Luis Reyes: "We had a manga creator Felipe Smith who did MBQ - the book didn't do well. TokyoPop didn't push it much. But Felipe was recruited by a Japanese manga magazine (Peepo Choo for Morning 2) He's now he first American artist who is producing work regularly for a mainstream, weekly manga magazine."
Upon reading my tweets from this panel, C.B. Cebulski, an Editor for Marvel Comics and a veteran of many portfolio reviews had this to add (via Twitter):
"The U.S. comic system is equipped to train artists. The problem with OEL manga creators is that a lot of them aren't artists. They're manga fans who draw."
"Many OEL (original English language) manga kids were thrown into, and taken advantage of, by a fledgling business they had no education in or understanding of. Early OEL chewed up and spit out a lot of artists who did have talent and just needed guidance and support. I hope they stick with it. I know many "OEL artists" who have stuck it out and have successful careers now, but there are plenty more who walked away disenchanted."
"Reading manga is not a proper art education. Hopefully (these young artists) will go to art school, learn more about the comic form, & give it another go, w/ a company/editor who can guide them this time."
"I think TokyoPop was dishonest and abusive in their (original English language manga) program when it comes to developing talent. TokyoPop had it within their power to advance the artform, and the business and they pissed it away and took people with them. What a waste."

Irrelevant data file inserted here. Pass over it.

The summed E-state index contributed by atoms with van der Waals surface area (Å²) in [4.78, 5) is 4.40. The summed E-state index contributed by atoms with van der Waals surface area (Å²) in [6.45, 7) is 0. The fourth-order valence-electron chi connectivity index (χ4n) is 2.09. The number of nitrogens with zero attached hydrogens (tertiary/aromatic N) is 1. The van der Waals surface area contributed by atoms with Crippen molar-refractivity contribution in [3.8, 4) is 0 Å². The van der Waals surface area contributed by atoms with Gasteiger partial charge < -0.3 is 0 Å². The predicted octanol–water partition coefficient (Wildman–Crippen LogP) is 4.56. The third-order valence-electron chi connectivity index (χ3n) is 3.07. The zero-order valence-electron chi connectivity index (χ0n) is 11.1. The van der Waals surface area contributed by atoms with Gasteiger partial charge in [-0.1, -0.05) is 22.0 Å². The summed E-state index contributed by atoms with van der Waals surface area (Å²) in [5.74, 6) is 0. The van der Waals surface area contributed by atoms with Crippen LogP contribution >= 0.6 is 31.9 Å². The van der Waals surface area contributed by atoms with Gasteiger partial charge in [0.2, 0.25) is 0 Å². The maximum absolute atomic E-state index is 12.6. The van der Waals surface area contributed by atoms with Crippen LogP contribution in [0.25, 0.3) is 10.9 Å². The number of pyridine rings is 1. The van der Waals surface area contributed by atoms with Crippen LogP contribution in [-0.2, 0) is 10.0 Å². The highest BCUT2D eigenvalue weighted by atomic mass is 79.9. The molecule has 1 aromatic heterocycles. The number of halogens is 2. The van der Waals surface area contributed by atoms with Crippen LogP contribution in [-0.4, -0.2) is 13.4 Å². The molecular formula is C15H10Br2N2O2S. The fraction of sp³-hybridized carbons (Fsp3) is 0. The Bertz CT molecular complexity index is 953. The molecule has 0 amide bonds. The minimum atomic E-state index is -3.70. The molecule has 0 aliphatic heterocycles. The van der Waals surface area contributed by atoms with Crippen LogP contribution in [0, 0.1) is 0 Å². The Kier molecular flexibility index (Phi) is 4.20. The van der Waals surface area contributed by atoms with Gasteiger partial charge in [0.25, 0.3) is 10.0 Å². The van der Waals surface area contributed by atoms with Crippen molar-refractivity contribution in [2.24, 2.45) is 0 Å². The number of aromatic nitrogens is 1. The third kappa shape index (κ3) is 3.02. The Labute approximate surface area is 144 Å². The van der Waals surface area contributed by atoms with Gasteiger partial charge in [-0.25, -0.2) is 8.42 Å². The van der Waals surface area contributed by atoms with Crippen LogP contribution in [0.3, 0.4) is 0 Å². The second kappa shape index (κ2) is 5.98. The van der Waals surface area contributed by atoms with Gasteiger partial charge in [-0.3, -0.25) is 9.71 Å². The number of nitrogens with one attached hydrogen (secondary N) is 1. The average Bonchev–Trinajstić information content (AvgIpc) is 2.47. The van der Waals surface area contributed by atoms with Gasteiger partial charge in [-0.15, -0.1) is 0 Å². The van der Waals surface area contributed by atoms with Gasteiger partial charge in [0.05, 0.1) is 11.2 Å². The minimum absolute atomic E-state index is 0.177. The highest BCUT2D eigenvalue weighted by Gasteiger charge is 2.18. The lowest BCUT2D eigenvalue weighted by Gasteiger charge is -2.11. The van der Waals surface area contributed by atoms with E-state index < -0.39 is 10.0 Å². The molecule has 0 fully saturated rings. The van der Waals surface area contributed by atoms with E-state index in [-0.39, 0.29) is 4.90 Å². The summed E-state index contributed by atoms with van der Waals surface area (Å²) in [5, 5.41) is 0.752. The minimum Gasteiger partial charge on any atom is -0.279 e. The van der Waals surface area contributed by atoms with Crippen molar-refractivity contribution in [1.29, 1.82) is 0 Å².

PROBLEM 2: Japanese artists, especially those featured in weekly manga magazines, pump out a lot more work in a shorter period of time than their American counterparts. This is largely due to a system that requires numerous assistants to meet a grueling work schedule. The upside to this approach is that when required to draw a lot over a relatively short period of time, creators tend to evolve as artists more quickly.
Luis Reyes: "I'm doing editorial work for another company, Radical Comics, because I like being in the comics world. We're writing the production schedule for the artists that calls for 2-3 pages per week. When I pushed for 4 pages for week - they said 'You must be working in manga too much - American artists don't work like that.'"
"For example, Felipe Smith is now drawing like 7-8 pages per week. In Japan, manga artists can do almost 15 pages per week."
Lillian Diaz-Przybyl: "(When manga artists produce pages at that rate), 10 volumes represents at least five years of professional level work. It's good that the Japanese don't age!" (laughs)
Comics creator Lea Franco added this comment after hearing about this discussion:
"I really took exception to the idiotic assertion that three pages a week wasn't decent output. That's 150 pages in a year! For a creator doing all the work, that's very good. They just can't make the comparison between studios in Japan and American artists working alone (and still) be accurate & fair (in their assessment)."